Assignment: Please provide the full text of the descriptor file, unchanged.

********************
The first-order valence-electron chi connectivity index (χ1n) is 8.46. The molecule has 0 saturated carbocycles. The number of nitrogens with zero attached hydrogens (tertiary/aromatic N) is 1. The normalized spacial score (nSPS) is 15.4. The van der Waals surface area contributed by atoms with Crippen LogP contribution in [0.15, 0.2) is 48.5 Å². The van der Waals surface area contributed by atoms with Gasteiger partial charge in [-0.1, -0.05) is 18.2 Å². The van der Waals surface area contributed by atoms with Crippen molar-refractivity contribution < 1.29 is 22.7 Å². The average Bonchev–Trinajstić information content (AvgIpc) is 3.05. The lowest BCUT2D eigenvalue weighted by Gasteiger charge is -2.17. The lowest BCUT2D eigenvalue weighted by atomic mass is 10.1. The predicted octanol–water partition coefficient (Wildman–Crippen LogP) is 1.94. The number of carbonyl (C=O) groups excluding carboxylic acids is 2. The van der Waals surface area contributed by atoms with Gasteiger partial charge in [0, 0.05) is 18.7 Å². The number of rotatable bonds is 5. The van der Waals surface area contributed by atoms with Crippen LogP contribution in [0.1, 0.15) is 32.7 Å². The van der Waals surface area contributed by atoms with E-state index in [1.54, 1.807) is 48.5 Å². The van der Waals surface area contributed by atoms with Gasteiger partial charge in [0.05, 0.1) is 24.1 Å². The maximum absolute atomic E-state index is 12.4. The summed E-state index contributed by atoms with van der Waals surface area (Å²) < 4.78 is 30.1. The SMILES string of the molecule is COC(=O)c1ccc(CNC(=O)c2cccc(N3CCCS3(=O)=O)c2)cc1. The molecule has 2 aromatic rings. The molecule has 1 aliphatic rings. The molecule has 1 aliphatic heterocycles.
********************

The first-order valence-electron chi connectivity index (χ1n) is 8.46. The molecule has 0 saturated carbocycles. The number of nitrogens with zero attached hydrogens (tertiary/aromatic N) is 1. The normalized spacial score (nSPS) is 15.4. The van der Waals surface area contributed by atoms with Crippen LogP contribution in [0.15, 0.2) is 48.5 Å². The van der Waals surface area contributed by atoms with Gasteiger partial charge in [-0.1, -0.05) is 18.2 Å². The van der Waals surface area contributed by atoms with Crippen molar-refractivity contribution < 1.29 is 22.7 Å². The average Bonchev–Trinajstić information content (AvgIpc) is 3.05. The lowest BCUT2D eigenvalue weighted by Gasteiger charge is -2.17. The lowest BCUT2D eigenvalue weighted by atomic mass is 10.1. The predicted octanol–water partition coefficient (Wildman–Crippen LogP) is 1.94. The number of carbonyl (C=O) groups excluding carboxylic acids is 2. The van der Waals surface area contributed by atoms with Gasteiger partial charge in [0, 0.05) is 18.7 Å². The number of rotatable bonds is 5. The van der Waals surface area contributed by atoms with Crippen LogP contribution in [0.1, 0.15) is 32.7 Å². The van der Waals surface area contributed by atoms with E-state index in [1.54, 1.807) is 48.5 Å². The van der Waals surface area contributed by atoms with Gasteiger partial charge in [0.05, 0.1) is 24.1 Å². The maximum absolute atomic E-state index is 12.4. The summed E-state index contributed by atoms with van der Waals surface area (Å²) < 4.78 is 30.1. The SMILES string of the molecule is COC(=O)c1ccc(CNC(=O)c2cccc(N3CCCS3(=O)=O)c2)cc1. The molecule has 2 aromatic rings. The molecule has 1 aliphatic rings. The molecule has 1 aliphatic heterocycles.